I just tried out another self-publishing experiment – the giveaway competition. This was organised through my publisher Feedaread. You post an extract which people are invited to read and then complete an entry form to win a free copy so it is very simple for people to do. You have to pay the cost of the prizes and postage and you choose how many copies you want to offer as prizes.I chose to run the competition for my new short story collection, Plotlands. I did quite a bit of social media advertising of the competition  over a few weeks as the entry period runs for a month. Problem is to reach people without boring them to death with constant bombardment so I tried to stagger posts/tweets etc between different media over time.I was interested to see that each time I posted something, entries resulted, though there wasn’t a huge number of entrants. I also got more views on the page I had created on Facebook specifically for the book and even a few purchases, though whether that was due to the competition or just due to word of mouth/responses to reviews buyers, I don’t know. I enjoyed monitoring the competition and finding out who had won, funnily enough it was won by someone I  know, so it was a good job I had nothing to do with the selection, which was done by Feedaread. So although I didn’t get a mega response it was a fun experience and made me feel more connected with potential readers. I’d definitely do it again and am planning to run a comp for my other short story collection in the near future.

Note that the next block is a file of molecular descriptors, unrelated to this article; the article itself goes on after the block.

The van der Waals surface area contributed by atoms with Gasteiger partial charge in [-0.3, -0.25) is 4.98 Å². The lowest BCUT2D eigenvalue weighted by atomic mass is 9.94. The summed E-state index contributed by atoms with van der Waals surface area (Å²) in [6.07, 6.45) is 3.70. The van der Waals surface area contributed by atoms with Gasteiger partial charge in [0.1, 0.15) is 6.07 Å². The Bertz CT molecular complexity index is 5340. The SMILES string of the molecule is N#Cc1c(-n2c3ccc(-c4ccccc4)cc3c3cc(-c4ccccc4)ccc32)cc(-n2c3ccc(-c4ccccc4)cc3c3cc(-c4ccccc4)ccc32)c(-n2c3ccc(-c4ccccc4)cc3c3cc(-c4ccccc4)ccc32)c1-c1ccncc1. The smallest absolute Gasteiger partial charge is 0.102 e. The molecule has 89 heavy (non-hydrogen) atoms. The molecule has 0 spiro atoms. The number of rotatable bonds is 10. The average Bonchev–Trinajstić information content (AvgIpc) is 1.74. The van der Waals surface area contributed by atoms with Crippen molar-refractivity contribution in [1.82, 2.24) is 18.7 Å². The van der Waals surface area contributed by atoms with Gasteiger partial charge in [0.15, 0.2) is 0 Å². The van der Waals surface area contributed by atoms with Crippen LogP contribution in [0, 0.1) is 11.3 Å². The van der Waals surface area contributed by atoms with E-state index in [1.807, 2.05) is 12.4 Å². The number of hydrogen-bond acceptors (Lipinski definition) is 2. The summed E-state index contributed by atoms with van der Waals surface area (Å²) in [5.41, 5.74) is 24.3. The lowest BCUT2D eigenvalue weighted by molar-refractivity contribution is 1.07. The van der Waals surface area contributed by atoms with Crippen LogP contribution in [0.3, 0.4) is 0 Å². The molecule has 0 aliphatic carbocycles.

Who Needs an Agent?

It’s about six weeks now since I parted company with my agent. My original agent left for another agency and didn’t take me with her as she hadn’t managed to sell my work. Despite several near misses, I got the impression that my books didn’t quite fit the mass market appeal that agents and publishers are looking for.

Obviously agents are only going to deal with fairly large scale publishing houses and because I was under contract to the agency, I couldn’t submit to anyone else. All that’s changed now as once set free, I plunged into a frenzy of submissions which has already resulted in two short story acceptances and a shortlisted entry for a competition  http://www.ouenpress.com/9.html. The novels have gone out to a variety of smaller publishers so I’ve got my fingers crossed there.

However, I do miss my agent, mainly for her unwavering support in the face of rejections. Her constant encouragement and belief in my writing kept  me going when I felt like throwing in the towel. She also put in a good deal of unpaid work reading and suggesting edits to my manuscripts and I learned a good deal about tailoring my work during the time I was with her.

So, even though I’m enjoying the freedom at the moment, especially being able to write whatever I like in whatever genre and offer it to a variety of publishers without being typecast, I think I may eventually look for another agent. I’m hoping to find joint representation for an autobiography I’m currently ghostwriting and once that’s finished I’ll be taking stock and deciding which road to take next – maybe even dipping a toe into self-publishing waters though that’s something I’ve been afraid to tackle so far.

Is there more to a writer’s life than writing?

How much of a writer’s time is actually spent writing? I consider myself a writing professional but much of my time is taken up with writing-associated tasks rather than actual writing.